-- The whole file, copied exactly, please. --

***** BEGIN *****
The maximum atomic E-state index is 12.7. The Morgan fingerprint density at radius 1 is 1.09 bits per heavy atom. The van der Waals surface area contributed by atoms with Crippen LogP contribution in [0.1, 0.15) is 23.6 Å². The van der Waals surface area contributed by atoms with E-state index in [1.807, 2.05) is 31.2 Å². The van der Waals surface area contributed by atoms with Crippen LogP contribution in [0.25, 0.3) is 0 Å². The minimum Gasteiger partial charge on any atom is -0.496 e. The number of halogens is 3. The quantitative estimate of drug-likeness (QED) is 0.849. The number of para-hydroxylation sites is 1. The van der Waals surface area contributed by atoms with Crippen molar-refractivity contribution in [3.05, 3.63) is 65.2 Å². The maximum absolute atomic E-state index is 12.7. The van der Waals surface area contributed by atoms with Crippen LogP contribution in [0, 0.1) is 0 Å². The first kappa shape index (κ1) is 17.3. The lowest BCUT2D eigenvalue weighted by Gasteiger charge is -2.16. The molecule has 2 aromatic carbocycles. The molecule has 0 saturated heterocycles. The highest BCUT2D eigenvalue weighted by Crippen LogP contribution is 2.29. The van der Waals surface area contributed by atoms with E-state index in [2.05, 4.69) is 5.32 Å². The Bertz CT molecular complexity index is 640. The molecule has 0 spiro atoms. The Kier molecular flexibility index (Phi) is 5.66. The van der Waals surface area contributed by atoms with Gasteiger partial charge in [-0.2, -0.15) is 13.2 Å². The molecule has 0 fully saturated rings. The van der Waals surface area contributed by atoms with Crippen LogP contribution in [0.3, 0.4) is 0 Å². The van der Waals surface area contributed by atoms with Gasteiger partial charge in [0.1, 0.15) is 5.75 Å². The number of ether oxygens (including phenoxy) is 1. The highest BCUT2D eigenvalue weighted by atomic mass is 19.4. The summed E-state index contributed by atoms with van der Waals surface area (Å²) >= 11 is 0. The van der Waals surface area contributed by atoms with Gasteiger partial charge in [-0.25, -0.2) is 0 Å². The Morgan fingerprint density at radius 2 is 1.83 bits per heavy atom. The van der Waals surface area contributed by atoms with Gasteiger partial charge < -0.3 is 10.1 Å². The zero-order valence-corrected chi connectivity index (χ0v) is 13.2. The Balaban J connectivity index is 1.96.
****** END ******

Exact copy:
The maximum atomic E-state index is 12.7. The Morgan fingerprint density at radius 1 is 1.09 bits per heavy atom. The van der Waals surface area contributed by atoms with Crippen LogP contribution in [0.1, 0.15) is 23.6 Å². The van der Waals surface area contributed by atoms with E-state index in [1.807, 2.05) is 31.2 Å². The van der Waals surface area contributed by atoms with Crippen LogP contribution in [0.25, 0.3) is 0 Å². The minimum Gasteiger partial charge on any atom is -0.496 e. The number of halogens is 3. The quantitative estimate of drug-likeness (QED) is 0.849. The number of para-hydroxylation sites is 1. The van der Waals surface area contributed by atoms with Crippen molar-refractivity contribution in [3.05, 3.63) is 65.2 Å². The maximum absolute atomic E-state index is 12.7. The van der Waals surface area contributed by atoms with Crippen LogP contribution in [0, 0.1) is 0 Å². The first kappa shape index (κ1) is 17.3. The lowest BCUT2D eigenvalue weighted by Gasteiger charge is -2.16. The molecule has 2 aromatic carbocycles. The molecule has 0 saturated heterocycles. The highest BCUT2D eigenvalue weighted by Crippen LogP contribution is 2.29. The van der Waals surface area contributed by atoms with E-state index in [2.05, 4.69) is 5.32 Å². The Bertz CT molecular complexity index is 640. The molecule has 0 spiro atoms. The Kier molecular flexibility index (Phi) is 5.66. The van der Waals surface area contributed by atoms with Gasteiger partial charge in [-0.2, -0.15) is 13.2 Å². The molecule has 0 fully saturated rings. The van der Waals surface area contributed by atoms with Crippen LogP contribution in [0.3, 0.4) is 0 Å². The van der Waals surface area contributed by atoms with Gasteiger partial charge in [0.1, 0.15) is 5.75 Å². The number of ether oxygens (including phenoxy) is 1. The highest BCUT2D eigenvalue weighted by atomic mass is 19.4. The summed E-state index contributed by atoms with van der Waals surface area (Å²) >= 11 is 0. The van der Waals surface area contributed by atoms with Gasteiger partial charge in [-0.25, -0.2) is 0 Å². The Morgan fingerprint density at radius 2 is 1.83 bits per heavy atom. The van der Waals surface area contributed by atoms with Gasteiger partial charge < -0.3 is 10.1 Å². The zero-order valence-corrected chi connectivity index (χ0v) is 13.2. The Balaban J connectivity index is 1.96.